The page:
Chinese troops cross Sikkim border, Indian Army chief to visit

Indian Army chief General Bipin Rawat
Indian Army chief General Bipin Rawat

Chinese People's Liberation Army (PLA) personnel breached the Line of Actual Control (LAC) in Sikkim and destroyed two makeshift military bunkers over a week ago in Lalten area of Doka La sector, an official said on Monday.

Indian Army chief General Bipin Rawat is expected to visit Sikkim to take stock of the situation shortly, the official told IANS on the condition of anonymity.

There was no official comment from the Indian Army or Defence Ministry.

The Chinese Defence Ministry confirmed the border trouble but accused Indian troops of crossing the border with China "in an attempt to prevent a road construction by the Chinese side.

"Indian troops' provocation has violated the consensus and relevant agreements on border issues between the Chinese and Indian governments, seriously endangering the peace of the border areas," Chinese Defence Ministry spokesperson Ren Guoqiang said on Monday.

Ren urged the Indian side not to complicate border issues and reiterated China's firm resolve to safeguard its sovereignty.

The road construction was carried out on China's territory and India had no right to interfere, Ren said.

An Indian Army brigadier said on the condition of anonymity that the Chinese PLA had objected to Indian bunkers in the Lalten area of Doka La sector for a while.

"They claim that our bunkers are on what they see as their side of the LAC. They smashed two makeshift bunkers and tried to advance further but our men resisted them and pushed them back," he said.

The Indian Army and the PLA officials held a meeting on June 20 and discussed the matter.

"The situation is still tense as the PLA showed no signs of giving up. The Indian Army has sent reinforcements to the area and our men are on high alert 24x7," the official said.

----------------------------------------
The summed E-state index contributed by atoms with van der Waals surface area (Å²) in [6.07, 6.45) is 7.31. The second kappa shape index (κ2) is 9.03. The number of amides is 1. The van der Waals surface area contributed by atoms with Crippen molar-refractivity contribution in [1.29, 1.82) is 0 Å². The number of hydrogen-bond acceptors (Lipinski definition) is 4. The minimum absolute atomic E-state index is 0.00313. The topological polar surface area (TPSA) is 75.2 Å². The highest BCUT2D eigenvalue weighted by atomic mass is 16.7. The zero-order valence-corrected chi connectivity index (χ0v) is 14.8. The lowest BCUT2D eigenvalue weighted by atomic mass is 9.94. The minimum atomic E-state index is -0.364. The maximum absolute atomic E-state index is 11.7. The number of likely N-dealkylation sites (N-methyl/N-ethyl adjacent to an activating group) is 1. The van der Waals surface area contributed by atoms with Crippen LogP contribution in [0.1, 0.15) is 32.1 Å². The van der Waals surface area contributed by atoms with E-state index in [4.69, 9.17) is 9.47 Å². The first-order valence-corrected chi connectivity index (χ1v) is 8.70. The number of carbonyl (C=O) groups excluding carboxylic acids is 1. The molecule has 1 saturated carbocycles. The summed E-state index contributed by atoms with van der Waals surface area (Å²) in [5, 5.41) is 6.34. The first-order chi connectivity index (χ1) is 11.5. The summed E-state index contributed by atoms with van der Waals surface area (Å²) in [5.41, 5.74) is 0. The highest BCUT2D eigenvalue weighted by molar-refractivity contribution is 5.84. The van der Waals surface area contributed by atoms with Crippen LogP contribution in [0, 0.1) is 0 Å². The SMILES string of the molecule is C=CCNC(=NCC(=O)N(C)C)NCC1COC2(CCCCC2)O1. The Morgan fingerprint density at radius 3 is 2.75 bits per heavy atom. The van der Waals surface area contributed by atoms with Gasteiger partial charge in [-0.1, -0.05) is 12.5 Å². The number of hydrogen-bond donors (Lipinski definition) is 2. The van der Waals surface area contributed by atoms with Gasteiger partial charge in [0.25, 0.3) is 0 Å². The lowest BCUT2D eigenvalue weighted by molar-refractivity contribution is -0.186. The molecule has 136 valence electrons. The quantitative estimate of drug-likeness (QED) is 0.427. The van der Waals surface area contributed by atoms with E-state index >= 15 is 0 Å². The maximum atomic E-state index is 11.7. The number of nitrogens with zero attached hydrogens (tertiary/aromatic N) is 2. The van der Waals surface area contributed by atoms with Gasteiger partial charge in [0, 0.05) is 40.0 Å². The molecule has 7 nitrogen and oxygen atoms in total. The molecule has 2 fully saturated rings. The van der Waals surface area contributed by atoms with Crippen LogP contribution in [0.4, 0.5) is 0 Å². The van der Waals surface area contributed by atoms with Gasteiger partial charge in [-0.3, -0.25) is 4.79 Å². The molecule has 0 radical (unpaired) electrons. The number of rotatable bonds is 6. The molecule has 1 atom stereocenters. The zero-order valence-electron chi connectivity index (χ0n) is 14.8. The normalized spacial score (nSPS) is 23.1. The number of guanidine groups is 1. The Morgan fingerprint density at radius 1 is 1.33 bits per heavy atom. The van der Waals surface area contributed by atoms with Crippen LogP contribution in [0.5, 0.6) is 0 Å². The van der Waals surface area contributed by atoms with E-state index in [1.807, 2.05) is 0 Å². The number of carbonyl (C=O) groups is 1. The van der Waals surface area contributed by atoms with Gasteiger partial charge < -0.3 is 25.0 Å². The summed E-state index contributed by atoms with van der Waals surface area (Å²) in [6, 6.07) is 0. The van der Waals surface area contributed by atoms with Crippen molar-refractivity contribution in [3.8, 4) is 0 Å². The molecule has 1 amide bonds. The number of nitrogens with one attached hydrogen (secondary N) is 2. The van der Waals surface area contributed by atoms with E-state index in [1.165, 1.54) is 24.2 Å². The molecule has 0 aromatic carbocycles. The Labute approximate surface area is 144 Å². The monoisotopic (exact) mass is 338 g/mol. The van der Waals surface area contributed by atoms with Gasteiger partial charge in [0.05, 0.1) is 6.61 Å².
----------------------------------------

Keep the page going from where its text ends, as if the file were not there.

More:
China had refused to let the first batch of around 50 pilgrims, who were supposed to travel to Kailash Mansarovar Lake in Tibet, to go through Nathu La route.

However, Chinese Foreign Ministry spokesperson Geng Shuang refused to tell journalists in Beijing why China had stopped the Indian pilgrims.

"According to my information, the foreign ministries of the two countries are maintaining communication on the issue," Shuang said.

The PLA said in a statement: "The China-Indian border in Sikkim has been delineated by historical treaties. After the independence of India, the Indian government has confirmed in writing several times, acknowledging that there is no objection to the border between the two sides.

"The construction of the above-mentioned roads (Donglang sector) by the Chinese side is entirely a sovereign act in its own territory and the Indian side has no right to interfere," it said.

In the same area in November 2008, Chinese forces had destroyed some makeshift Indian Army bunkers.

The development comes amid bilateral tensions over various issues, including India boycotting the One Belt One Road summit in Beijing and China scuttling India's NSG bid.

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